Is there a way to walk across slippery surfaces without falling?
RECENT RESEARCH AT the Salk Institute for Biological Sciences in California found that we balance on slippery or narrow surfaces using clusters of RORa neurones in the spinal cord. These ‘mini brains’ process the huge amount of sensory information coming from your skin, muscles, inner ear and eyes and make hundreds of tiny corrections per second. It’s a bit like the ABS in your car constantly watching for a skid and pumping the brakes before it happens. You can also reduce your chances of a fall by copying penguins. When you walk normally, your centre of gravity is only directly above the weight-bearing foot for a small part of each stride. If you waddle from side to side instead, your centre of gravity always stays above one foot or the other. This reduces the sideways forces and makes it much less likely that your foot will suddenly slip out from under you.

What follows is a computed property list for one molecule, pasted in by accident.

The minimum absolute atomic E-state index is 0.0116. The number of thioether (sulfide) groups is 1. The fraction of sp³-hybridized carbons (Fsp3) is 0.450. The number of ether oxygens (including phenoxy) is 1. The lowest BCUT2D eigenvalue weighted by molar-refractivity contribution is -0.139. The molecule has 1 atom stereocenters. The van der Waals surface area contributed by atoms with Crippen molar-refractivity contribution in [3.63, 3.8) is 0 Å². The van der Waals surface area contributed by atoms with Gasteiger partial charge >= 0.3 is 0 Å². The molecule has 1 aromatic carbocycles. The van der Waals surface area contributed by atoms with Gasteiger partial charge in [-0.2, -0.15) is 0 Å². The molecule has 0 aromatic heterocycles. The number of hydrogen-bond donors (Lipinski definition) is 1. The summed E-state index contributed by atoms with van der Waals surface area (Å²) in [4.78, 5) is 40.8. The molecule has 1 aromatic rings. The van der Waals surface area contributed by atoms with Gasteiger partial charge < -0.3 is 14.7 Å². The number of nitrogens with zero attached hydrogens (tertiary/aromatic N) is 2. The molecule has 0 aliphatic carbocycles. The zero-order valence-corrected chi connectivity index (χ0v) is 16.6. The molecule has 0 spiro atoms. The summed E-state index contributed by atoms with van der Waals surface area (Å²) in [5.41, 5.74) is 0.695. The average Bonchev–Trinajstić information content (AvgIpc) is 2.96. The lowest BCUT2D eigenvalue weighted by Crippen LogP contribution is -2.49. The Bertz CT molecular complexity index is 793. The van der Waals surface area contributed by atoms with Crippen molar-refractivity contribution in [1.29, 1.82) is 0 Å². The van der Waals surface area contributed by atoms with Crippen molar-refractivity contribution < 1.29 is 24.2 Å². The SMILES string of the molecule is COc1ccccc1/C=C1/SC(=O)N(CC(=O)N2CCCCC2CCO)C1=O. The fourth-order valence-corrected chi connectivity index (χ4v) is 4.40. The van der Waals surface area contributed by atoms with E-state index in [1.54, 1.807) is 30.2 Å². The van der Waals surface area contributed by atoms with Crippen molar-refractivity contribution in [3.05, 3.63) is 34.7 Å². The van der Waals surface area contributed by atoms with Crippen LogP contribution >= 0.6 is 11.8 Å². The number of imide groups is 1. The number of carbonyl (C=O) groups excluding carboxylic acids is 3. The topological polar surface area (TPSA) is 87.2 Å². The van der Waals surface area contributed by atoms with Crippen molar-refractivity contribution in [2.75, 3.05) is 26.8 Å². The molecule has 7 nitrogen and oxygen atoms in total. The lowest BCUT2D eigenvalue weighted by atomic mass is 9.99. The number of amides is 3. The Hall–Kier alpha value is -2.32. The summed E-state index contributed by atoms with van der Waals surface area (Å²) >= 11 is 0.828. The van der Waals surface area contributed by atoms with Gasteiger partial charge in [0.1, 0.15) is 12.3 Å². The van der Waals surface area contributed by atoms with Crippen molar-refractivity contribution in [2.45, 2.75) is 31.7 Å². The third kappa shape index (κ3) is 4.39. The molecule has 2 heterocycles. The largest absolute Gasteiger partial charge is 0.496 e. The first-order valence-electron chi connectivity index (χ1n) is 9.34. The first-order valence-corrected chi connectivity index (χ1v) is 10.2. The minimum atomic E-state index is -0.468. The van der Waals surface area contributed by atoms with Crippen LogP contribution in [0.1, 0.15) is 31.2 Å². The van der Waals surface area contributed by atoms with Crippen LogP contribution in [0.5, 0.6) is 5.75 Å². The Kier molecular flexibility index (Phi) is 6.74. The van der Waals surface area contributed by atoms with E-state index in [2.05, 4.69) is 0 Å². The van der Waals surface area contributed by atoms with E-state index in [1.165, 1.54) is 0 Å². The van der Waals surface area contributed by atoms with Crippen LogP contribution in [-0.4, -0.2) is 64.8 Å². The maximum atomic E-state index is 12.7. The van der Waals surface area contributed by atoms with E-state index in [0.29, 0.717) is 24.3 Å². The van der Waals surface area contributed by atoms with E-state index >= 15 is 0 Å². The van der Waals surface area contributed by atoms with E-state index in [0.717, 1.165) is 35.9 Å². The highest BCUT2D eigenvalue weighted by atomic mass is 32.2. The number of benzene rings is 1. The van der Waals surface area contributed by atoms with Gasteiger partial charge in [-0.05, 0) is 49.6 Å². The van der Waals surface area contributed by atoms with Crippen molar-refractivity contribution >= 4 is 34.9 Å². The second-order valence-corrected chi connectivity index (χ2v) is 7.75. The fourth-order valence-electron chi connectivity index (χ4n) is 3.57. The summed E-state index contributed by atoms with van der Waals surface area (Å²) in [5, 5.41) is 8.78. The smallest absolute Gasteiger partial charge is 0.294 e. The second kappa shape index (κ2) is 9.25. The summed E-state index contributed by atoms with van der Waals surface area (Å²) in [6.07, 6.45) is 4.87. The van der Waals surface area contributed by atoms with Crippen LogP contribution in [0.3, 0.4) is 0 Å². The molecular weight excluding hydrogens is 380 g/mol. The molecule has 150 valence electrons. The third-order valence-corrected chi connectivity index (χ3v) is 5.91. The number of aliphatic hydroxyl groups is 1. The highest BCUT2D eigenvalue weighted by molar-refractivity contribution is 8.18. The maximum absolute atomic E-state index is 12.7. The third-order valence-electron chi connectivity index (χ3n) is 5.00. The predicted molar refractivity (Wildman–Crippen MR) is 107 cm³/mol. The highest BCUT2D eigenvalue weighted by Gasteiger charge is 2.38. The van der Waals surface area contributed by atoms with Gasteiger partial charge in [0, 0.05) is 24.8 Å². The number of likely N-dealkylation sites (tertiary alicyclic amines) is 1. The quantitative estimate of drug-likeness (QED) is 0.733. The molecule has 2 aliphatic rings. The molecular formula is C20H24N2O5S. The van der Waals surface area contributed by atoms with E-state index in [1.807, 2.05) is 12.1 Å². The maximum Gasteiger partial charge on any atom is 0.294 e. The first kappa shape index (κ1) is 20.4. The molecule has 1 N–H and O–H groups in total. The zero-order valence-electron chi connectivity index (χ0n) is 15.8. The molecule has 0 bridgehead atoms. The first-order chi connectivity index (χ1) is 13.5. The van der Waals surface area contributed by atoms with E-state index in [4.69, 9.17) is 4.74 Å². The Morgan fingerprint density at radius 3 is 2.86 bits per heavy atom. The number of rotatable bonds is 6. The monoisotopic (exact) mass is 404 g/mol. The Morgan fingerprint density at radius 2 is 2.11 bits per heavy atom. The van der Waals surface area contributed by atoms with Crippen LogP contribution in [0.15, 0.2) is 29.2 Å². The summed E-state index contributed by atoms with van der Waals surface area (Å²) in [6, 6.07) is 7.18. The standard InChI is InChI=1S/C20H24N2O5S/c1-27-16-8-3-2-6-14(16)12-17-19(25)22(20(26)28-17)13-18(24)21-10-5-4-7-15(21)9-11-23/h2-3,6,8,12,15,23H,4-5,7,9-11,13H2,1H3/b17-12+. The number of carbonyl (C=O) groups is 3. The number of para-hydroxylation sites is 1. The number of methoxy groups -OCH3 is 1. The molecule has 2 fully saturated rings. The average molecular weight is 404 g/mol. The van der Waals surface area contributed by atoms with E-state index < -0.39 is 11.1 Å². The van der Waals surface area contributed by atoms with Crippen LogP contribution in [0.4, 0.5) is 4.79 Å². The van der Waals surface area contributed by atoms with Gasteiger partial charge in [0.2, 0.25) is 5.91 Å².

Walk like a penguin to avoid slippery mishaps